Sunday, January 30, 2005

All's Pretty Quiet on the Eastern Front

Christopher Allbritton, the free-lancer in Baghdad who writes Back to Iraq 3.0, has been giving regular updates of the progress of the voting in Iraq today, and so far the violence has not met with the dire expectations many of us had (if you can call his so-far count of 9 suicide bombings with 20 dead not dire). Many Iraqis are voting for the candidates endorsed by Ayatollah Sistani (List 169). In fact, there seems to be an almost upbeat optimism there. He puts some of it down to the "draconian" (his description) measures taken by Allawi to circumscribe movement today, and expresses his reservations about the lasting effects one such day could have:

"Today's highly restrictive measures are untenable, of course, and no one can live like this for long, but for a day, the insurgency was kept at bay."
He sums up his measure of the voting this way:

"My friend Mitch and I were discussing this and regardless of who wins in the polls, the Iraqis won here and proved themselves—for a day, at least—stronger than the insurgency. And that's a very big symbolic victory. A huge one, in fact, and Iraqis should take great pride in themselves. When they had the opportunity, they stood up and were counted. The real losers were the Sunnis who didn't participate. They missed a golden opportunity to take part in a process that, while flawed, were the only game in town. I don't know what's going to happen next, and a civil war may still erupt, but if it does, the elected government—one elected by Shi'a and Kurds, for the most part—will have the moral high ground in it."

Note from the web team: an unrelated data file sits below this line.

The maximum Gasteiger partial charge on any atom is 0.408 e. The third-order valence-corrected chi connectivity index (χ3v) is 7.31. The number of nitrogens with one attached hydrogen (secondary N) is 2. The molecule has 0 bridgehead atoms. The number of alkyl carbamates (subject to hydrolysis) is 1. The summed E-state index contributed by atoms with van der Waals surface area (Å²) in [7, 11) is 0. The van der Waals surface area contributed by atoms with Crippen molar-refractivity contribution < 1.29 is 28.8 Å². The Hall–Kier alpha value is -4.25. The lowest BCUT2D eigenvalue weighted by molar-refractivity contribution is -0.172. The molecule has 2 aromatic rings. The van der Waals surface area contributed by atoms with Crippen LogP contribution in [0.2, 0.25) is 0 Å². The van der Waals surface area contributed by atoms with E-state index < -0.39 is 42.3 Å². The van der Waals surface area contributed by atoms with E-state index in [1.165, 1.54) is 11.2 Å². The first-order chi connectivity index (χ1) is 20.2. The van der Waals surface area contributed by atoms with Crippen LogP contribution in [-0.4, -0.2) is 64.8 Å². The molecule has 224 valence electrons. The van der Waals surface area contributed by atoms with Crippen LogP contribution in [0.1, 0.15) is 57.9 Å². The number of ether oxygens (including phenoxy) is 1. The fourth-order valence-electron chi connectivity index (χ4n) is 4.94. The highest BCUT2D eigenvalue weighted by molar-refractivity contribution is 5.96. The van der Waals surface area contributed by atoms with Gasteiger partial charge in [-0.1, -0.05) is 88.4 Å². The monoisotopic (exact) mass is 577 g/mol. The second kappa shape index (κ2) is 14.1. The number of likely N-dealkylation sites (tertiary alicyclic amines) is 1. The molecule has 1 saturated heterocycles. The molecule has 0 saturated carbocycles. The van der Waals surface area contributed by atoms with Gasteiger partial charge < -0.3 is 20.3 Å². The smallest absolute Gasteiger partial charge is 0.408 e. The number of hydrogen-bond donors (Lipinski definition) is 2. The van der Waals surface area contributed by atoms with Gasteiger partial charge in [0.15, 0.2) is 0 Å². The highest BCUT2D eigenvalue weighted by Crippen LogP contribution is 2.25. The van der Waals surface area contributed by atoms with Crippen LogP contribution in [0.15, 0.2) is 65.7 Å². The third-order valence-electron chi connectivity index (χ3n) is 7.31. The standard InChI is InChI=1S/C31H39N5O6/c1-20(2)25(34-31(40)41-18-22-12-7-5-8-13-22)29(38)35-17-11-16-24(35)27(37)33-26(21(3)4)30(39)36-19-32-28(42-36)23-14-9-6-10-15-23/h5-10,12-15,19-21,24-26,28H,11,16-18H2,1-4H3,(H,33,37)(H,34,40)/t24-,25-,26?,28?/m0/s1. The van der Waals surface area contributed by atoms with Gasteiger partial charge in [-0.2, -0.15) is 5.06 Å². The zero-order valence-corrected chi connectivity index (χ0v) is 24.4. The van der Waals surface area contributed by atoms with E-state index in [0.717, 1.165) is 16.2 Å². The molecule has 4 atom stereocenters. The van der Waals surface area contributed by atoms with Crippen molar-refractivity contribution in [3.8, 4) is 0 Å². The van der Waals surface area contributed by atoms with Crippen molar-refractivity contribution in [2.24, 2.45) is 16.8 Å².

However, over at Empire Notes, Rahul Mahajan reports that Sistani has more or less condemned any of his followers who fail to vote for his endorsed list:

"Ayatollah Sistani, the acknowledged spiritual leader of the vast majority of Iraq's Shi'a population, has stopped being coy. In the past, he has soft-pedaled his endorsement of the United Iraqi Alliance (headed by the Islamist parties SCIRI and Dawa) by such locutions as saying he "blesses" the UIA slate but "supports" all "patriotic" slates.
Now, according to the Institute for War and Peace Reporting's reporters in Basra, he has come out openly:

Hayder al-Safi, spokesman for Sistani’s representative in Basra, Ali Abdul-Hakim al-Safi, said on January 28 that Shia leaders are urging people to vote for the United Iraqi Alliance, listed as number 169 on the ballot sheet. "Anyone that votes for List no. 169, I will answer for them before God,” said al-Safi, quoting the words of Sistani. “And anyone who will vote for other lists will answer before God."
I don't know. I feel I am hanging on to pessimism for the sake of being right here, and I don't want to play that game with people's lives. If they can make this work, in spite of the mess the US facilitated over there, then let's give them as much support as we can. But I'm too used to being burned by media and politicians on both sides of the ocean to expect miracles.

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